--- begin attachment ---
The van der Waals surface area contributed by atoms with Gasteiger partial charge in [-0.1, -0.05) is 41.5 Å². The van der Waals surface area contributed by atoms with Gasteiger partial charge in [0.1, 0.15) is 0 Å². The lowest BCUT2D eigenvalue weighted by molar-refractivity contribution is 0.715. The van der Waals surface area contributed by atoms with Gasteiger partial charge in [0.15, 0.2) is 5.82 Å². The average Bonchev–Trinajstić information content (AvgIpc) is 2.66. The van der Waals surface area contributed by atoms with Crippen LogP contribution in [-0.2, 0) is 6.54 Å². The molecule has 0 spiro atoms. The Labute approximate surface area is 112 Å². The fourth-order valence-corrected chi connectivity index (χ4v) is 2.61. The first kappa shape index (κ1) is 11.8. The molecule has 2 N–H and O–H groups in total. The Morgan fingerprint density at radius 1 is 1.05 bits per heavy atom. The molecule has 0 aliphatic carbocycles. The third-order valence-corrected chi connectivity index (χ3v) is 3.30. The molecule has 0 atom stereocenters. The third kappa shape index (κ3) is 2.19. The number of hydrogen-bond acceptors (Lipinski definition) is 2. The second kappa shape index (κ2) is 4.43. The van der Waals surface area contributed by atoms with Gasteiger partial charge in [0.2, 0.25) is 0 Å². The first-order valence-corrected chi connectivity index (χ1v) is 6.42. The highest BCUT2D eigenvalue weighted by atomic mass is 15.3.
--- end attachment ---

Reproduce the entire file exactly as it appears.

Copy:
The van der Waals surface area contributed by atoms with Gasteiger partial charge in [-0.1, -0.05) is 41.5 Å². The van der Waals surface area contributed by atoms with Gasteiger partial charge in [0.1, 0.15) is 0 Å². The lowest BCUT2D eigenvalue weighted by molar-refractivity contribution is 0.715. The van der Waals surface area contributed by atoms with Gasteiger partial charge in [0.15, 0.2) is 5.82 Å². The average Bonchev–Trinajstić information content (AvgIpc) is 2.66. The van der Waals surface area contributed by atoms with Crippen LogP contribution in [-0.2, 0) is 6.54 Å². The molecule has 0 spiro atoms. The Labute approximate surface area is 112 Å². The fourth-order valence-corrected chi connectivity index (χ4v) is 2.61. The first kappa shape index (κ1) is 11.8. The molecule has 2 N–H and O–H groups in total. The Morgan fingerprint density at radius 1 is 1.05 bits per heavy atom. The molecule has 0 aliphatic carbocycles. The third-order valence-corrected chi connectivity index (χ3v) is 3.30. The molecule has 0 atom stereocenters. The third kappa shape index (κ3) is 2.19. The number of hydrogen-bond acceptors (Lipinski definition) is 2. The second kappa shape index (κ2) is 4.43. The van der Waals surface area contributed by atoms with Gasteiger partial charge in [0.2, 0.25) is 0 Å². The first-order valence-corrected chi connectivity index (χ1v) is 6.42. The highest BCUT2D eigenvalue weighted by atomic mass is 15.3.